On Thursday, Sept. 1 (formerly Sept. 2), Amazon Studios' The Lord of the Rings: The Rings of Power launches to Amazon Prime Video users in 240 countries and territories, and in multiple languages.
Set in the fictional world of Catholic author J.R.R. Tolkien's The Lord of the Rings books, the massively expensive ($465M for season one) new series also draws on the author's books, notes, appendices and other works to tell a story set during the Second Age of Middle-earth, thousands of years before the time of LOTR.
With the writer/producer team of Patrick McKay and J.D. Payne, and executive producer Lindsey Weber, at the helm, The Lord of the Rings: The Rings of Power features younger versions of such familiar characters as the elves Galadriel (Morfydd Clark) -- refashioned as a sword-wielding warrior -- and Elrond (Robert Aramayo), along with new elves, dwarves and humans, and the addition of Harfoots (a kind of proto-Hobbit).
The chief antagonist is the evil Sauron. As The Lord of the Rings: The Rings of Power opens, the elves believe he has been defeated, but fans of Tolkien's later stories know better.
Much of the filming took place in New Zealand, where director Peter Jackson's film versions of The Lord of the Rings trilogy and The Hobbit were shot.
At the recent TV Critics Association Press Tour, producers and cast members gathered to answer questions. Here's some of what they had to say.
Morfydd Clark on Galadriel's unheeded (but accurate) warnings in the show about Sauron:
Obviously, the elves that we know in The Hobbit and The Lord of the Rings have been through a lot to get there, and that their serenity and wisdom are hard-earned.
I wanted to look at the arrogance of the elves. So, she is right, but also, she should take some advice occasionally.
J.D. Payne on the enduring fascination with heroic fantasy tales:
Fantasy has this ability to get past people's biases, defenses and preconceived notions about our world and take them to a different world.
It's a world where other things are possible. Because of that, it hits you on this mythological level, this really primal, emotional, spiritual level.
It's because of that, that people turn to Tolkien in difficult times. His work is endlessly applicable across cultures and across times.
Nanzanin Boniadi, who plays the human healer Bronwyn, on how these tales appeal to her:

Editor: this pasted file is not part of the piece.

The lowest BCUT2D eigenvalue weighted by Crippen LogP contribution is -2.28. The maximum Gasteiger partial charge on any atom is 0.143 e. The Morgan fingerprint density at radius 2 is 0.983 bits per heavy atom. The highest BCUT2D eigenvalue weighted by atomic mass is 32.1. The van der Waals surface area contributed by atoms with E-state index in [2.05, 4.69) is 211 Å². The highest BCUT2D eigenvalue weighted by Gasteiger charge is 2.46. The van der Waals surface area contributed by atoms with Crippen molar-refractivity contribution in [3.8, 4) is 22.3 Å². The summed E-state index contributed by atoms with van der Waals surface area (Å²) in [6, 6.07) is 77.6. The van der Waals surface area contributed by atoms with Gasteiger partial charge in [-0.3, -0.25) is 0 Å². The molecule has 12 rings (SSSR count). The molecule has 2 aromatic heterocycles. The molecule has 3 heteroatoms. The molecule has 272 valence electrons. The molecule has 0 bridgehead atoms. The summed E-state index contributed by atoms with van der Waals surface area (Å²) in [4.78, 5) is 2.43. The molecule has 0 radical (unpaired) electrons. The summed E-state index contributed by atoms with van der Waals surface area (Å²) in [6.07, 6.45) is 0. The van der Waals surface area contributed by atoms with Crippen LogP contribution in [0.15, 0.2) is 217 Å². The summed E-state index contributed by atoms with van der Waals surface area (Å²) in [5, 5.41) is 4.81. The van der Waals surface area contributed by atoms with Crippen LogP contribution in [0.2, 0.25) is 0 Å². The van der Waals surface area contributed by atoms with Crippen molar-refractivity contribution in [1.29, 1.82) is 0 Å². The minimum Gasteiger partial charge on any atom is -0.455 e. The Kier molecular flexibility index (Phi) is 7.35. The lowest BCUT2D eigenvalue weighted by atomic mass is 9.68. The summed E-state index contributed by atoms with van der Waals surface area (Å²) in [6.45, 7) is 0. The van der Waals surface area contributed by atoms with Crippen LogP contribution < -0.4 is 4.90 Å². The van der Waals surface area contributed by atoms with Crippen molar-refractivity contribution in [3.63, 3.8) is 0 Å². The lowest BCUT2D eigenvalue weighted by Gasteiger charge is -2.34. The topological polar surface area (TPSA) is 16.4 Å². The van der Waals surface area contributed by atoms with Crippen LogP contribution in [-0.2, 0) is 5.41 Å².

I read the fantastic essay On Fairy-Stories by Tolkien. The thing that resonates with me personally is fantasy and myth cushion you into a world where you can comfortably explore your existential longing.
What is it to be human? For me, that's timeless. ...
All these themes that we embody ... our characters are archetypes of the most basic human dilemmas.
Robert Aramayo on what stayed with him:
One of the things I've been thinking a lot about recently is how much [Tolkien's] work resonates with being disconnected from the natural world.
All of those themes in his writing -- they're beautiful and can help us today.
Ismael Cruz Cordova, who plays the elf Arondir, on his personal Tolkien history:
You find a little home in Tolkien. I grew up in Puerto Rico in houses with mud floors and experienced so many hardships in my life.
And every time I saw Tolkien -- because I saved all my money to buy my first DVD, The Lord of the Rings -- I felt myself in there.
I felt that spiritual and emotional connection, especially with the elves coming from the mountains. I found a little home there.
Patrick McKay on being the new stewards of Middle-earth:
We've really immersed ourselves in this literature and this world for the past three, four years, in the case of some of us. We all, to a one, feel that it's special, it's different.
We feel enormously humbled to be the stewards of a small part of it for a moment. There's a great responsibility to that, and one we all take really seriously.
There's no cynicism in this room, as it pertains to the history of this property and this man's life work.
J.D. Payne on the universality of Tolkien:
There's not a human on planet Earth that escapes unscathed in this life. Struggle is a universal human experience.
The magical thing about Tolkien is he finds you where you are, whatever the struggle s, you can see yourself in the characters, and the characters, in you.
Their journeys become your journeys. We've all experienced that over the last couple of years, and it's been a privilege. It's been amazing.
Parents be warned: I've seen the first two hours (click here for a review). While there are many enchanting elements to the show -- and, so far, there is no overt sexuality or profanity -- there is a fair amount of violence, some of it graphic, and several very scary moments. This may be a fairy tale, but it's not for very young or sensitive children.
Image: Photo credit: Ben Rothstein/Prime Video. Copyright: Amazon Studios
Kate O’Hare, a longtime entertainment journalist, is Social Media Content Manager at Family Theater Productions.